There are many different interpretations of tohu va’vohu. Rashi says:
Chaos (tohu) and void (bohu):Tohu (chaos) is an expression of wonder and desolation that a person would wonder and be bewildered about the bohu (void, emptiness) of it.
Shadal, a 19th century Italian commentator, says that tehom (depths), comes from the same root as tohu (chaos). It’s an expression of disorientation and wonderment – specifically here describing how the entire earth was covered completely in water, and darkness, “a frightful image of desolation above and desolation below.”
While chaos and void may sound like opposites, I think they may be two sides of the same coin. Encountering something completely void and empty, like a blank word document, may be just as terrifying as encountering a system that is in complete chaos and disarray – maybe a broken system at the office, or the traffic and metro delays we face every morning getting to the office. Both may leave us feeling helpless and stuck.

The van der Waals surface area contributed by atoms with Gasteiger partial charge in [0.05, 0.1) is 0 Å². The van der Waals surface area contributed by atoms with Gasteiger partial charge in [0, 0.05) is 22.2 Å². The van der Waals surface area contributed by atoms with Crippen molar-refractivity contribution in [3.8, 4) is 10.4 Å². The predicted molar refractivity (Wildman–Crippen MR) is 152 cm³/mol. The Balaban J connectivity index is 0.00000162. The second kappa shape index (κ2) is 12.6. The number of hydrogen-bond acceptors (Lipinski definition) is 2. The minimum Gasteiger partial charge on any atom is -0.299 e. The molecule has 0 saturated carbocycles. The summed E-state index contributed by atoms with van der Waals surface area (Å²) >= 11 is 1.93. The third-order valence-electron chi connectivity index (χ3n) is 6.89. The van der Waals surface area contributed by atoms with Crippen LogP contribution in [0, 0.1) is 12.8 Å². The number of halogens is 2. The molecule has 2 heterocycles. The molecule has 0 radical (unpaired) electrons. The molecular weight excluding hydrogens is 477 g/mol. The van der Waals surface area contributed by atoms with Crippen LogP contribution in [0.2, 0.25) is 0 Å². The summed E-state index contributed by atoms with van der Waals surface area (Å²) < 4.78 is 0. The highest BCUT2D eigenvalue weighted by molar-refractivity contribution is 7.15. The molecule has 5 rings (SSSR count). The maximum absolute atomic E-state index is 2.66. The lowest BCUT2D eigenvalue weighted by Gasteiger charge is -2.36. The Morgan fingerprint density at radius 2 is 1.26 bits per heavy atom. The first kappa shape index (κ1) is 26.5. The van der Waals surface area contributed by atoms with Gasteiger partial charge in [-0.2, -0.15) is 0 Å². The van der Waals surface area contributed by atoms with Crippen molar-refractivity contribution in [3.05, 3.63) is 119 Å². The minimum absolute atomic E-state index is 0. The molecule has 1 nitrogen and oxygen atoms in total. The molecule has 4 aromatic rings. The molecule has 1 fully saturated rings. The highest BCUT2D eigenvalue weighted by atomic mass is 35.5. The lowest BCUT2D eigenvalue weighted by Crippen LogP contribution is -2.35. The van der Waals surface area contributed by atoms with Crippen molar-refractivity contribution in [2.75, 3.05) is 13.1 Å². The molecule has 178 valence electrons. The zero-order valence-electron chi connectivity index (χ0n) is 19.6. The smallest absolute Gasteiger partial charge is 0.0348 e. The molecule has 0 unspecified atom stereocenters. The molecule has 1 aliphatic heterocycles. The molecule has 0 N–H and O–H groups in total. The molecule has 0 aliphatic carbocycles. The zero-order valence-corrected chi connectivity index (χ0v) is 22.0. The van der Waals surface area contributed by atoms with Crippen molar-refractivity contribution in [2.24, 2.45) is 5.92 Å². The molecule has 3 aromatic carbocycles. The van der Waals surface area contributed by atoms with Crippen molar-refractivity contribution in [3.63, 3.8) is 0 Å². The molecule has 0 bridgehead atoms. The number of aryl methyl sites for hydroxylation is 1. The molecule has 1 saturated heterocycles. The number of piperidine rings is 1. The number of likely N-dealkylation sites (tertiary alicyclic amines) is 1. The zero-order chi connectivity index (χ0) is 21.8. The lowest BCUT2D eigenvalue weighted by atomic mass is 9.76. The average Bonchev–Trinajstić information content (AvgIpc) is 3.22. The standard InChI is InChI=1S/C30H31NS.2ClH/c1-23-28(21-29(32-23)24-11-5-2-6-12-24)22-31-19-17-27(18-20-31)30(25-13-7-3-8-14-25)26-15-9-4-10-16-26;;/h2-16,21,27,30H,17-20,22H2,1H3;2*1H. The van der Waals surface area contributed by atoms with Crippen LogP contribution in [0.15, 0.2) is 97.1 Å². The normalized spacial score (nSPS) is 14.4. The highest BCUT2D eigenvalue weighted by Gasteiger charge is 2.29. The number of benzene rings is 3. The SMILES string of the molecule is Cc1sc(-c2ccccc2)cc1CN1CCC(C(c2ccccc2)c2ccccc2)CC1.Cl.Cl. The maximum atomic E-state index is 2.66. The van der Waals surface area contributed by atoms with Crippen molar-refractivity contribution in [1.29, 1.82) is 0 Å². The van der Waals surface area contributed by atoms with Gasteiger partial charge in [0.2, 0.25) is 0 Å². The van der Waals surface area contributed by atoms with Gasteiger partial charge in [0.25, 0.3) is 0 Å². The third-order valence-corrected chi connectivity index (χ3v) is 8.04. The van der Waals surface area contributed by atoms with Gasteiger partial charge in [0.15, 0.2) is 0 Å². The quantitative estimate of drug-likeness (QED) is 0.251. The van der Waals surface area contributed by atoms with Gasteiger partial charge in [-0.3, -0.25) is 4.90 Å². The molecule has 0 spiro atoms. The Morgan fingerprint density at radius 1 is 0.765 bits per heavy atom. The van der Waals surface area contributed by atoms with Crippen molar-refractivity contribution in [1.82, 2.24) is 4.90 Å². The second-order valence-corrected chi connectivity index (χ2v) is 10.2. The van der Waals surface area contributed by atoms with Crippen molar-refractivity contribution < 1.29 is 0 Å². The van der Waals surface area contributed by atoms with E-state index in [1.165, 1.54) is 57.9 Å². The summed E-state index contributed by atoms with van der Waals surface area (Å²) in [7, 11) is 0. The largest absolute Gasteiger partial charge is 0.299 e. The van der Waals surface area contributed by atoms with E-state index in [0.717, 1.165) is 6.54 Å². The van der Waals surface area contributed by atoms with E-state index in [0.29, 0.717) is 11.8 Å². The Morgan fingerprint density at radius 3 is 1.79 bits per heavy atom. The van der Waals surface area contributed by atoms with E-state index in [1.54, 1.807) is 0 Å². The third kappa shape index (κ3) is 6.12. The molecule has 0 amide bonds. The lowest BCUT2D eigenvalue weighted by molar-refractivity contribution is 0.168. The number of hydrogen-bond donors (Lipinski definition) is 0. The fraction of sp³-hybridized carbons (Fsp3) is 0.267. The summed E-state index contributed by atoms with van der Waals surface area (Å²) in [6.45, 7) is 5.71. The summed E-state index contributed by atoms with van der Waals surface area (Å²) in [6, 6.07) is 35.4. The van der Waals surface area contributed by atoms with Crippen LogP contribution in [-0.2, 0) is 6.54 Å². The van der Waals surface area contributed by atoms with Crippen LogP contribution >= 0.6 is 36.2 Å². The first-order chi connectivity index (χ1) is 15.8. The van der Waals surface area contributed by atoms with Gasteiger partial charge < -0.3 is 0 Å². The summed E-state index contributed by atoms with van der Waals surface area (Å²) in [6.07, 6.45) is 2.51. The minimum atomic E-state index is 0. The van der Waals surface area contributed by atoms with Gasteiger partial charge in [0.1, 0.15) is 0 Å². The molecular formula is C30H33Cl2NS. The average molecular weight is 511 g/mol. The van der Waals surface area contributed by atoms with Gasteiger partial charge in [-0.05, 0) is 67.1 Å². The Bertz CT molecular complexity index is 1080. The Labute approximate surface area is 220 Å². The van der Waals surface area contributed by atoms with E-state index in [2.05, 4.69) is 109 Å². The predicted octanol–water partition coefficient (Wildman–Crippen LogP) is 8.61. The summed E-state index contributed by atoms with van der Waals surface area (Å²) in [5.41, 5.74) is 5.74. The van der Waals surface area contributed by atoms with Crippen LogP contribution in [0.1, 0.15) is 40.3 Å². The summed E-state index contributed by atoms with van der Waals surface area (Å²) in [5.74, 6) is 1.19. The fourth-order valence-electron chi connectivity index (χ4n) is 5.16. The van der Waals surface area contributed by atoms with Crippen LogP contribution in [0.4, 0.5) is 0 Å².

It looks like Hashem was encountering the same predicament we are. A completely new world. Uncharted paths. Wonderful, and also bewildering. Where do we go from here?
First Hashem turns on the light – Vayomer Hashem Vayehi Or, Vayehi Or. And God said let there be light, and there was light.
Hashem goes on to create order and make sense out of this unformed and chaotic world, separating light from dark, the sky from the sea, creating and categorizing animals and creatures of the land and the sea, and finally creating human beings.
And after each step, God takes a moment to evaluate what He just created. When He sees that it was good, Vayar elokim ki tov, he calls it a day. Vayehi erev vayehi boker, And there was evening and there was morning – yom echad, yom sheni, yom shlishi, yom revii, yom chamishi. (Day 1, Day 2, Day 3, Day 4, Day 5)
And after He makes human beings – Hashem looks back at everything He created – vayar elokim et kol asher asa – and sees that it was very good, v’hineh tov meod. And God calls it THE day. Shabbat. Only the 6th and the 7th day, Yom Hashishi and Yom Hashvi’i, are referred to with the definitive article ‘hey’ before them. Hashem separates the day of rest, from the days of creation.
So, how does this all relate to us? Right now? At this very moment?